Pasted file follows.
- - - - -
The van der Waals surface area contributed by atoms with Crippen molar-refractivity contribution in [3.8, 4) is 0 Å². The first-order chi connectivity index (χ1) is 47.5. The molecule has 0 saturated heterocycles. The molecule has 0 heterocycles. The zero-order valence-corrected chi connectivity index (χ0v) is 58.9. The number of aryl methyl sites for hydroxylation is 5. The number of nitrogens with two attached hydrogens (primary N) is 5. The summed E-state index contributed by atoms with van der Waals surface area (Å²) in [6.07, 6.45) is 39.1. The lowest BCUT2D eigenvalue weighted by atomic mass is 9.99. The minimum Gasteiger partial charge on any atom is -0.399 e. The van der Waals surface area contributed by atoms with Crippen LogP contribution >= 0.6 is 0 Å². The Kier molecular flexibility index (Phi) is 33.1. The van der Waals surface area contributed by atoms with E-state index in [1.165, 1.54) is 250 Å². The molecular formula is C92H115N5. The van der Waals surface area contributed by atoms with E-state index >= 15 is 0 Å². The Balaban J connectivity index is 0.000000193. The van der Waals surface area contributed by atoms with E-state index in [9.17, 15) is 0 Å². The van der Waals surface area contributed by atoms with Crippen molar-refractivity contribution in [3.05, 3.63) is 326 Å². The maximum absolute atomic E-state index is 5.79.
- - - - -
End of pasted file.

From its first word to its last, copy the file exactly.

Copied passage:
The van der Waals surface area contributed by atoms with Crippen molar-refractivity contribution in [3.8, 4) is 0 Å². The first-order chi connectivity index (χ1) is 47.5. The molecule has 0 saturated heterocycles. The molecule has 0 heterocycles. The zero-order valence-corrected chi connectivity index (χ0v) is 58.9. The number of aryl methyl sites for hydroxylation is 5. The number of nitrogens with two attached hydrogens (primary N) is 5. The summed E-state index contributed by atoms with van der Waals surface area (Å²) in [6.07, 6.45) is 39.1. The lowest BCUT2D eigenvalue weighted by atomic mass is 9.99. The minimum Gasteiger partial charge on any atom is -0.399 e. The van der Waals surface area contributed by atoms with Crippen LogP contribution >= 0.6 is 0 Å². The Kier molecular flexibility index (Phi) is 33.1. The van der Waals surface area contributed by atoms with E-state index in [1.165, 1.54) is 250 Å². The molecular formula is C92H115N5. The van der Waals surface area contributed by atoms with E-state index >= 15 is 0 Å². The Balaban J connectivity index is 0.000000193. The van der Waals surface area contributed by atoms with E-state index in [9.17, 15) is 0 Å². The van der Waals surface area contributed by atoms with Crippen molar-refractivity contribution in [3.05, 3.63) is 326 Å². The maximum absolute atomic E-state index is 5.79.